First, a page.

Additional scenarios are tested with laptop speakers “Laptop- Same-Surface”. Laptop speaker scenario can occur when the victim is in, for instance, a VoIP call  using  his/her laptop with its speakers turned on and put down their smartphone near the laptop. We also test smartphone speaker scenario “Phone-Different-Surface” similar to [2]  where  the  speech is rendered through smartphone speakers and picked up by another smartphone placed in its vicinity.

  • Human Speech: In all the previously described scenar- ios, the speech used for measuring the response of the motion sensors is being produced by a loudspeaker. Such machine- rendered speech is different from a human speaker in  the sense that a loudspeaker can effectively produce a louder speech than a human can. In order to achieve commonly occurring setup, we design a human speaker scenario where a human speaker speaks directly in the smartphone. This setup mimics a scenario where an attacker may eavesdrop on user’s conversation that takes place on or near their smartphone.

In our experiment, we place the phone on a stationary and isolated surface and ask the test subjects to speak into the smartphone. In one scenario, we ask the human subjects to speak in normal voice (“Human-Normal”) and in the other  scenario, we ask them to speak as loud as possible (“Human- Loud”) to maximize the effect of speech (if any) on the motion sensors.

  • Signal Analysis Methodology: We developed a two- pronged approach to analyze the effect of speech on the motion sensors. In the initial step, we analyze the motion sensor signal in the frequency domain to look for footprints indicating the presence of speech. If the  frequency  spectrum  shows  such an evidence, techniques proposed in [1] and [2]  could  be used to further classify, recognize or reconstruct the speech signal (such classification is beyond the scope of our paper).  If the frequency spectrum is unable to show any evidence, we analyze the signal in time domain to look for effects of speech on motion sensors.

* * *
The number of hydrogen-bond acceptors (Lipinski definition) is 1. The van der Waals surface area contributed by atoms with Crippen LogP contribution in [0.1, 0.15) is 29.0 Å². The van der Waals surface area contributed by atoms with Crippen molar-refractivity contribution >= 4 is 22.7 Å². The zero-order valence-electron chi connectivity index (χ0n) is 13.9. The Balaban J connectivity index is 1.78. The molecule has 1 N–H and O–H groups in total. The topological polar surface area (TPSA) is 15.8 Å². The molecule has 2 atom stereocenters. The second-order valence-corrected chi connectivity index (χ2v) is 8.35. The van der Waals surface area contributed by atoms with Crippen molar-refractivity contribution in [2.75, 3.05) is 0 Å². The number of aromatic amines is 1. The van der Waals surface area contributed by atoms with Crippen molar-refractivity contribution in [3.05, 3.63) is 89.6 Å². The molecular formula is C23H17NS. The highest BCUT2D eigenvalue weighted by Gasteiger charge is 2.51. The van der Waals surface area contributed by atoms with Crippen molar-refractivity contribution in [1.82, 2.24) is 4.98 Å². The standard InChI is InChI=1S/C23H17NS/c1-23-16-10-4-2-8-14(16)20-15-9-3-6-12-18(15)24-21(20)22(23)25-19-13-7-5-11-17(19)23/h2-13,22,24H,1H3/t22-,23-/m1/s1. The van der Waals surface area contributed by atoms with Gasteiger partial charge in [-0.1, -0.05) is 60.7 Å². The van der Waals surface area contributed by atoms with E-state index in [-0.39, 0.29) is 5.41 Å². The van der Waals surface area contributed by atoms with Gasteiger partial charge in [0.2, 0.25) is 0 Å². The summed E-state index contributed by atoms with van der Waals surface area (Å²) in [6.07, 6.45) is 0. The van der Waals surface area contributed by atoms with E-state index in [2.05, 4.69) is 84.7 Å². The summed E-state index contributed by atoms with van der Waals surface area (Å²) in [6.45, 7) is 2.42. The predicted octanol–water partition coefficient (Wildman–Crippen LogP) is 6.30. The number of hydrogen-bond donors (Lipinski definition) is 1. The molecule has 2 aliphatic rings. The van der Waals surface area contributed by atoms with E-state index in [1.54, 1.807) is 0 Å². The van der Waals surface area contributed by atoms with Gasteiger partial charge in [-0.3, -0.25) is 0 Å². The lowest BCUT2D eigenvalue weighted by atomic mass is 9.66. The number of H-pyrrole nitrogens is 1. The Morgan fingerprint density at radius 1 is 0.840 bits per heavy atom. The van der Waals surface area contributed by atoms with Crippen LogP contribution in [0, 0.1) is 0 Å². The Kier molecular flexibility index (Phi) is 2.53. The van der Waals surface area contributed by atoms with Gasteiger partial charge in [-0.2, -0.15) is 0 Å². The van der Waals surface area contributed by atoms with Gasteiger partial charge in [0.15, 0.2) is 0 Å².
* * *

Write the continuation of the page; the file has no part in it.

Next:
Frequency Domain Analysis: To perform the analysis of the motion sensor behavior in presence of speech in the frequency domain, we record speech through the motion sensors and plot the spectrum of the observed signal.

We perform similar proce- dure as prescribed in [1] by playing a 280Hz tone and a multi- tone (consisting of signals having frequencies between 130Hz and 200Hz) from a device for machine-rendered scenarios.

Since motion sensors have low sampling rates, the observed frequency range is limited. In case of gyroscope, the sampling rate is 200Hz so observable frequency is limited to 100Hz.  Due to this behavior, we depend upon aliasing effect to detect the effects due to the played sound on the spectrum at sub-  100Hz frequency range [1].

Time Domain Analysis: In order to measure the presence of

a noticeable response of the motion sensors against speech    in time domain, we need to compare their behavior in the presence and absence of speech signals.